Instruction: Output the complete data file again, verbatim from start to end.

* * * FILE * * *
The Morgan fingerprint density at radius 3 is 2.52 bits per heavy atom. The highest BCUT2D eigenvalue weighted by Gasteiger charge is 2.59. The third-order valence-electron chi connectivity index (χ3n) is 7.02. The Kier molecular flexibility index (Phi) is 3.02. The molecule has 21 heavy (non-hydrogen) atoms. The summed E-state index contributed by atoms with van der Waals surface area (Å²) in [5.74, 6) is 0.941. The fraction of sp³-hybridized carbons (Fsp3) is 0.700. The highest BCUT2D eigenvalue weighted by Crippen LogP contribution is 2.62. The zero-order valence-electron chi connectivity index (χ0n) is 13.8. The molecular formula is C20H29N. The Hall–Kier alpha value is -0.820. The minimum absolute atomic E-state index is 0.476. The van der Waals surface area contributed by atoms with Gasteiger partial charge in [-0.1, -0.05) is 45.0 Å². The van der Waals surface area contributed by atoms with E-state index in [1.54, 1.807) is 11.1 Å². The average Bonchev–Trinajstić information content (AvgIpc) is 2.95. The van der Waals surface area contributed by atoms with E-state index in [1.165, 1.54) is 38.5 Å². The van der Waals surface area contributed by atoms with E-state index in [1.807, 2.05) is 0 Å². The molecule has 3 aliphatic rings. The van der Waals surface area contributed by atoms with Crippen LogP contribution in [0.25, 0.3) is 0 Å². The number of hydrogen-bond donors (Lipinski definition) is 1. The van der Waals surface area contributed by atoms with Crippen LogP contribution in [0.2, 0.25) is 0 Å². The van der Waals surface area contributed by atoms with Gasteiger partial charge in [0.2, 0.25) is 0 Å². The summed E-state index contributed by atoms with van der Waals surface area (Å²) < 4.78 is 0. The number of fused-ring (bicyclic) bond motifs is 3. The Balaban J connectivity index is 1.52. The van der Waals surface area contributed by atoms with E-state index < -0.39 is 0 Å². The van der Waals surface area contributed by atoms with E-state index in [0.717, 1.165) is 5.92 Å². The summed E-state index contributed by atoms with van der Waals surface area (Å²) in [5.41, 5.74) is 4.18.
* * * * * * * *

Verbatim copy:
The Morgan fingerprint density at radius 3 is 2.52 bits per heavy atom. The highest BCUT2D eigenvalue weighted by Gasteiger charge is 2.59. The third-order valence-electron chi connectivity index (χ3n) is 7.02. The Kier molecular flexibility index (Phi) is 3.02. The molecule has 21 heavy (non-hydrogen) atoms. The summed E-state index contributed by atoms with van der Waals surface area (Å²) in [5.74, 6) is 0.941. The fraction of sp³-hybridized carbons (Fsp3) is 0.700. The highest BCUT2D eigenvalue weighted by Crippen LogP contribution is 2.62. The zero-order valence-electron chi connectivity index (χ0n) is 13.8. The molecular formula is C20H29N. The Hall–Kier alpha value is -0.820. The minimum absolute atomic E-state index is 0.476. The van der Waals surface area contributed by atoms with Gasteiger partial charge in [-0.1, -0.05) is 45.0 Å². The van der Waals surface area contributed by atoms with E-state index in [1.54, 1.807) is 11.1 Å². The average Bonchev–Trinajstić information content (AvgIpc) is 2.95. The van der Waals surface area contributed by atoms with E-state index in [1.165, 1.54) is 38.5 Å². The van der Waals surface area contributed by atoms with E-state index in [1.807, 2.05) is 0 Å². The molecule has 3 aliphatic rings. The van der Waals surface area contributed by atoms with Crippen LogP contribution in [0.25, 0.3) is 0 Å². The number of hydrogen-bond donors (Lipinski definition) is 1. The van der Waals surface area contributed by atoms with Crippen LogP contribution in [0.2, 0.25) is 0 Å². The van der Waals surface area contributed by atoms with Gasteiger partial charge in [0.2, 0.25) is 0 Å². The summed E-state index contributed by atoms with van der Waals surface area (Å²) < 4.78 is 0. The number of fused-ring (bicyclic) bond motifs is 3. The Balaban J connectivity index is 1.52. The van der Waals surface area contributed by atoms with E-state index < -0.39 is 0 Å². The van der Waals surface area contributed by atoms with E-state index in [0.717, 1.165) is 5.92 Å². The summed E-state index contributed by atoms with van der Waals surface area (Å²) in [5.41, 5.74) is 4.18.